Taspar Qaghan

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Taspar Qaghan[1] or Tatpar Qaghan (Old Turkic: 𐱃𐱃𐰯𐰺𐰴𐰍𐰣 Tatpar qaγan,[2][3] 佗缽可汗/佗钵可汗, Pinyin: tuóbō kěhàn, Wade-Giles: t'o-po k'o-han) was the third son of Bumin Qaghan and Wei Changle (長樂公主), and the fourth khagan of the Turkic Khaganate (572–581).[4]

Taspar Qaghan
𐱃𐱃𐰯𐰺𐰴𐰍𐰣
佗缽可汗
Fourth Qaghan of the Turkic Khaganate
Reign572 – 581
PredecessorMuqan Qaghan
SuccessorAmrak
Died581
SpousePrincess Qianjin (大义公主)
IssueAmrak
HouseAshina
FatherBumin Qaghan
ReligionBuddhism

ReignEdit

His reign saw further rise of Turkic power even to the point calling both Zhou and Qi emperors as his sons.[5][6] He appointed his nephews Ashina Shetu as Erzhu khagan to east and Börü khagan to west as lesser khagans.[6]

He switched his alliance from Zhou to Qi. Sent a horse as gift in 572 and granted defeated Qi prince Gao Shaoyi asylum. He transferred the former Northern Qi subjects, whether they fled to or were captured to Tujue, to be under Gao Shaoyi's command. However, he still maintained good relationship with Zhou, sending another horse as gift in 574.[6]

Around the new year 578, Gao Baoning, sent a petition to Gao Shaoyi, requesting that he take imperial title. Gao Shaoyi therefore declared himself emperor, with military assistance from Tujue.

Taspar attacked Zhou repeatedly until spring 579, when he sought peace with Northern Zhou. Emperor Xuan of Northern Zhou created the daughter of his uncle Yuwen Zhao (宇文招) the Princess Qianjin, offering to give her to Taspar in marriage if khagan would be willing to surrender Gao Shaoyi. Khagan refused.

In 580, after Emperor Xuan's death, Yang Jian, the regent for Emperor Xuan's son Emperor Jing of Northern Zhou, nevertheless sent Princess Qianjin to Tujue to marry Tuobo Khan. After the marriage, Yang then sent the official Heruo Yi (賀若誼) to Tujue to bribe khagan to give up Gao Shaoyi. Khagan agreed, and as a ruse, he invited Gao Shaoyi to a hunt, but instead had Heruo Yi capture Gao Shaoyi. In fall 580, Gao Shaoyi was delivered to Northern Zhou's capital Chang'an, and he was exiled to modern Sichuan.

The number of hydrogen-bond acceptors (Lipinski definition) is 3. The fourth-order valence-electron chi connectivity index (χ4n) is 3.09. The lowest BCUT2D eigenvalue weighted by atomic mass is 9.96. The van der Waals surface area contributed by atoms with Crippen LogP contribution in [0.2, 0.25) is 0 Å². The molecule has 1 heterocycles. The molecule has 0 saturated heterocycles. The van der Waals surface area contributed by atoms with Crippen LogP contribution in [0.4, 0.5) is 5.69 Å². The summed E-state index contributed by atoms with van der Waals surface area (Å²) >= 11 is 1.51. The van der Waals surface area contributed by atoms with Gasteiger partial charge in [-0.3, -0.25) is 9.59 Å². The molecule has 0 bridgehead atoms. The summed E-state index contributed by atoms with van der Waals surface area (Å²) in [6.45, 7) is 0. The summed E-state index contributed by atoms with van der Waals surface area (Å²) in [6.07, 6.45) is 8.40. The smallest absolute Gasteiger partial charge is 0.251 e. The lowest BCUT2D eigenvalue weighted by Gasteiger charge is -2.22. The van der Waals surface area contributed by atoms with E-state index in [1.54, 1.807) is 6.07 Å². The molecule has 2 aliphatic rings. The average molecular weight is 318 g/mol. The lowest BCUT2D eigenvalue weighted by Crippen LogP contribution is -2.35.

Taspar died in 581 from illness, leaving throne to his nephew Talopien.

LegacyEdit

Unlike his father and older brothers he embraced Chinese culture, especially Buddhism. He was converted to Buddhism[7][8] by the Qi monk Huilin, for whom he built a pagoda. Taspar's death marked the beginning of a long decline and subjugation of the Göktürks to China. During his reign there was a veitable flood of Sogdian Manichean refugees from Persia and Buddhist Refugees from Qi and Zhou, both the result of pogroms. These Sogdians devised the Göktürk Runes to write the Turkic language, for translations of the sutras to Turkic, notably the Nirvana Sutra in 575[6].

SuccessionEdit

Taspar's death created a dynastic crisis in the khaganate. His Chinese wife Qianjin survived him, but Taspar bequeathed the throne of the Empire to Talopien, the son of his elder brother Muqan Qaghan. His bequest ran contrary to the traditional system of inheritance which demanded the throne to be passed to the son of the eldest brother, in this case Ishbara Qaghan. The council rejected the legality of Taspar's will stating his mother's non-Turkic origin. Thus appointed Amrak as the next khagan. Talopien's faction did not recognize Amrak. This crisis ultimately resulted in the civil war of 581-603, which greatly weakened the state.

FamilyEdit

He had at least two issues:

ReferencesEdit

  1. ^ Gary Seaman, Daniel Marksm, Rulers from the steppe: state formation on the Eurasian periphery, Ethnographics Press, Center for Visual Anthropology, University of Southern California, 1991, ISBN 978-1-878986-01-6, p. 97, 100.
  2. ^ Ethno Cultural Dictionary, TÜRIK BITIG
  3. ^ 布古特所出粟特文突厥可汗纪功碑考_百度文库
  4. ^ Jean Deny; Louis Bazin; Hans Robert Roemer; György Hazai; Wolfgang-Ekkehard Scharlipp (2000). History of the Turkic Peoples in the Pre-Islamic Period. Schwarz. p. 108. ISBN 9783879972838.
  5. ^ Book of Zhou, Volume 50
  6. ^ a b c d Ahmet., Taşağil (1995–2004). Gök-Türkler. Atatürk Kültür, Dil, ve Tarih Yüksek Kurumu (Turkey). Ankara: Türk Tarih Kurumu Basımevi. ISBN 975161113X. OCLC 33892575.CS1 maint: date format (link)
  7. ^ Findley, Carter V. (2005). The Turks in World History. Oxford University Press US. p. 48. ISBN 0-19-517726-6.
  8. ^ Michael Adas (January 2001). Agricultural and Pastoral Societies in Ancient and Classical History. Temple University Press. pp. 85–. ISBN 978-1-56639-832-9.
  9. ^ Suzuki, Kosetsu. "On the Genealogical Line of Türks' Ashina Simo: The Royal Genealogy of the First Türkic Qaγanate and the Ordos Region during the Tang Period" (PDF). The Toyo Gakuho. Retrieved 2018-07-28.
Taspar Qaghan
Preceded by
Muqan Qaghan
Khagan of the Turkic Khaganate
572–581
Succeeded by
Amrak